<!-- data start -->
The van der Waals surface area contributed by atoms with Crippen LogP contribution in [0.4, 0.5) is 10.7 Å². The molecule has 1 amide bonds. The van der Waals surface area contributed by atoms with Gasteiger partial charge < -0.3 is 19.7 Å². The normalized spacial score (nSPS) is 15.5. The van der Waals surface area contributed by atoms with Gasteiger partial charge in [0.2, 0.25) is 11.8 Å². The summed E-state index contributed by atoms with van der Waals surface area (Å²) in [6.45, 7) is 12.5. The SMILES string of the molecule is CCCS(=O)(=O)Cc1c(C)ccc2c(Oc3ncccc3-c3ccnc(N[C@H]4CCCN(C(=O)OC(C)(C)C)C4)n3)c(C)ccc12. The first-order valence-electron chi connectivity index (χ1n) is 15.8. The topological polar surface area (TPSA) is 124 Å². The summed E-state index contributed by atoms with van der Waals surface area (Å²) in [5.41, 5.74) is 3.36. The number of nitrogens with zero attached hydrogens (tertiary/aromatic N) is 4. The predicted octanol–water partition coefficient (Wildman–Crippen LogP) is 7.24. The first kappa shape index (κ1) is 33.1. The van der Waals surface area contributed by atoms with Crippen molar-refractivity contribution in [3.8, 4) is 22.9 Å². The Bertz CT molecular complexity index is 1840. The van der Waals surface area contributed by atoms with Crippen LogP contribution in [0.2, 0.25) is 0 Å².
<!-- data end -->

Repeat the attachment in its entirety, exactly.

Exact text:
The van der Waals surface area contributed by atoms with Crippen LogP contribution in [0.4, 0.5) is 10.7 Å². The molecule has 1 amide bonds. The van der Waals surface area contributed by atoms with Gasteiger partial charge < -0.3 is 19.7 Å². The normalized spacial score (nSPS) is 15.5. The van der Waals surface area contributed by atoms with Gasteiger partial charge in [0.2, 0.25) is 11.8 Å². The summed E-state index contributed by atoms with van der Waals surface area (Å²) in [6.45, 7) is 12.5. The SMILES string of the molecule is CCCS(=O)(=O)Cc1c(C)ccc2c(Oc3ncccc3-c3ccnc(N[C@H]4CCCN(C(=O)OC(C)(C)C)C4)n3)c(C)ccc12. The first-order valence-electron chi connectivity index (χ1n) is 15.8. The topological polar surface area (TPSA) is 124 Å². The summed E-state index contributed by atoms with van der Waals surface area (Å²) in [5.41, 5.74) is 3.36. The number of nitrogens with zero attached hydrogens (tertiary/aromatic N) is 4. The predicted octanol–water partition coefficient (Wildman–Crippen LogP) is 7.24. The first kappa shape index (κ1) is 33.1. The van der Waals surface area contributed by atoms with Crippen molar-refractivity contribution in [3.8, 4) is 22.9 Å². The Bertz CT molecular complexity index is 1840. The van der Waals surface area contributed by atoms with Crippen LogP contribution in [0.2, 0.25) is 0 Å².